Shepherd Center Neuropsychologist Talks About Making a Career Out of Helping People
Gregory Brown, Psy.D., is a neuropsychologist with the SHARE Military Initiative and Complex Concussion Clinic.
Greg Brown, Psy.D., has had several different jobs throughout his career, but they’ve all had one thing in common: helping people. He started in his hometown of Alto, Georgia, working as a paramedic. Feeling he needed a change, he moved to Atlanta and became a research coordinator, before ultimately returning to school to study neuropsychology. Since 2018, he’s been working at Shepherd Center as a neuropsychologist with the SHARE Military Initiative, as well as the Complex Concussion Clinic.
Q: What exactly is a neuropsychologist?
At the core, we are clinical psychologists but as neuropsychologists, we specialize in understanding brain-behavior relationships. Our training goes further in understanding how the brain works, and what it means cognitively, emotionally and behaviorally in the presence of neurological illness and injury. Our primary role is assessment and testing of cognitive function. We can evaluate patients post-injury/illness, look at their function – such as memory, problem-solving skills, attention and language – and identify deficits and form a plan to address those deficits.
Q: How did you get interested in the field of neuropsychology?
This is really a second career for me. After spending 11 years as a paramedic, I relocated to Atlanta and worked with a psychiatrist as a research coordinator. That’s when I became interested in brain health. I realized I wanted to be part of the patient’s care team. Given my medical background, neuropsychology seemed to be a good fit.
Q: What is it like working with SHARE clients?
It is an amazing experience. There is a challenge with the complexity of their history and injuries, but I like that challenge. I follow them from the beginning of their treatment at SHARE through discharge, and I love seeing them at their graduation ceremony – celebrating the progress they’ve made and all they’ve accomplished. I always feel as though they leave with a new sense of hope, and in the end, I receive hope as well. It’s infectious and it motivates me every day.
Q: What is your favorite part of the job?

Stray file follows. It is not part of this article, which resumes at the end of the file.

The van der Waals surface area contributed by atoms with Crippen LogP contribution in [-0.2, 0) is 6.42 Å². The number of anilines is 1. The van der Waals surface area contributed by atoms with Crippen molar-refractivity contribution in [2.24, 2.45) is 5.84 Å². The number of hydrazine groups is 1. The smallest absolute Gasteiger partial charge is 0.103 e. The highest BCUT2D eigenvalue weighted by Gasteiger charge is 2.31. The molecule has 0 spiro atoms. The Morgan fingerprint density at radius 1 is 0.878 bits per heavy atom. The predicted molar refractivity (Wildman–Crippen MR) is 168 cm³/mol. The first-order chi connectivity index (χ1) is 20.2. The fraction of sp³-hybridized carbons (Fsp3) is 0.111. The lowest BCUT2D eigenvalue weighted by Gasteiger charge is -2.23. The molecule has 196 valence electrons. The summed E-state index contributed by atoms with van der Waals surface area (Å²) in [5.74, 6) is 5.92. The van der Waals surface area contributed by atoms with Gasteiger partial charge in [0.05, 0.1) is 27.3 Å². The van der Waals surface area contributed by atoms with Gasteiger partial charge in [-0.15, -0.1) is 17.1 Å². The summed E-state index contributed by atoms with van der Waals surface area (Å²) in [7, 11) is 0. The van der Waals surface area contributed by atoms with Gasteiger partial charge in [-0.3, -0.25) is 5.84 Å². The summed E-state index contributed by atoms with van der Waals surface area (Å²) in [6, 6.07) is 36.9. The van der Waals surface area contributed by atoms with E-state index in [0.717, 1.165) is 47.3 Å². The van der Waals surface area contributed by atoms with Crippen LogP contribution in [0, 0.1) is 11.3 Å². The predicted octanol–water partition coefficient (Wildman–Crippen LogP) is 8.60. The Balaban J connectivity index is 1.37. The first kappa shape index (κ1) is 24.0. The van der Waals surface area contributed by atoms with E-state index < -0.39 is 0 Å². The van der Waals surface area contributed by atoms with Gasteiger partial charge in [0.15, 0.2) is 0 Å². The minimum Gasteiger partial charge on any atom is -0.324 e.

I wake up every morning and look forward to coming to work. I am surrounded by a great group of people in this area of expertise. I learn something new every day. I think it is the collective group of us that make a difference in our patients’ lives. I get to be part of something bigger that is life-changing for those we serve.
Q: Can you tell us some of the exciting things happening in your department?
The Department of Psychology and Neuropsychology has been growing to keep up with the service demands in all of the programs at Shepherd Center. We recently welcomed new staff on the ABI and SCI units, SHARE, and we are looking for more talent to join our team at Pathways. A number of our staff have been here a long time – Dr. Jill Koval celebrates her 30th anniversary this year, and Dr. Gary James just celebrated his 15th anniversary. Our goal is to meet the patient and family needs across all of our clinics and programs.
As for me, I have been seeing patients in both SHARE and the Complex Concussion Clinic. Each program is growing rapidly and it has been great to be a part of both. With the addition of our new rehabilitation psychologist in SHARE, I will be shifting more of my attention to the Complex Concussion Clinic. However, I get to remain a part of SHARE in a consulting role.
Gainesville College and Argosy University
- B.S. in PsychologyGeorgia School of Psychology
- M.S. and Psy.D.Clinical Neuropsychology Internship at the Central Arkansas VA
Post-Doctoral Fellowship in Clinical Neuropsychology at Shepherd Center
OUTSIDE OF WORK
Dr. Brown enjoys spending time with his family – including his husband and two grown sons – and traveling and socializing with friends. He also serves as the consulting neuropsychologist for the Atlanta United soccer team.
WHAT MOST PEOPLE DON’T KNOW ABOUT HIM
Dr. Brown is actually quite handy and routinely takes on projects from “the small to the complex.” He grew up in the North Georgia mountains surrounded by a large extended family, many of whom were in the construction business. He learned a lot from them and built his first house from the ground up at age 23. He also built a garden shed for his house in Atlanta.
Written by Sara Baxter
Shepherd Center, located in Atlanta, Georgia, is a private, not-for-profit hospital specializing in medical treatment, research and rehabilitation for people with spinal cord injury, brain injury, multiple sclerosis, spine and chronic pain, and other neurological conditions. Founded in 1975, Shepherd Center is ranked by U.S. News & World Report among the top 10 rehabilitation hospitals in the nation. In its more than four decades, Shepherd Center has grown from a six-bed rehabilitation unit to a world-renowned, 152-bed hospital that treats more than 740 inpatients, nearly 280 day program patients and more than 7,100 outpatients each year in more than 46,000 visits.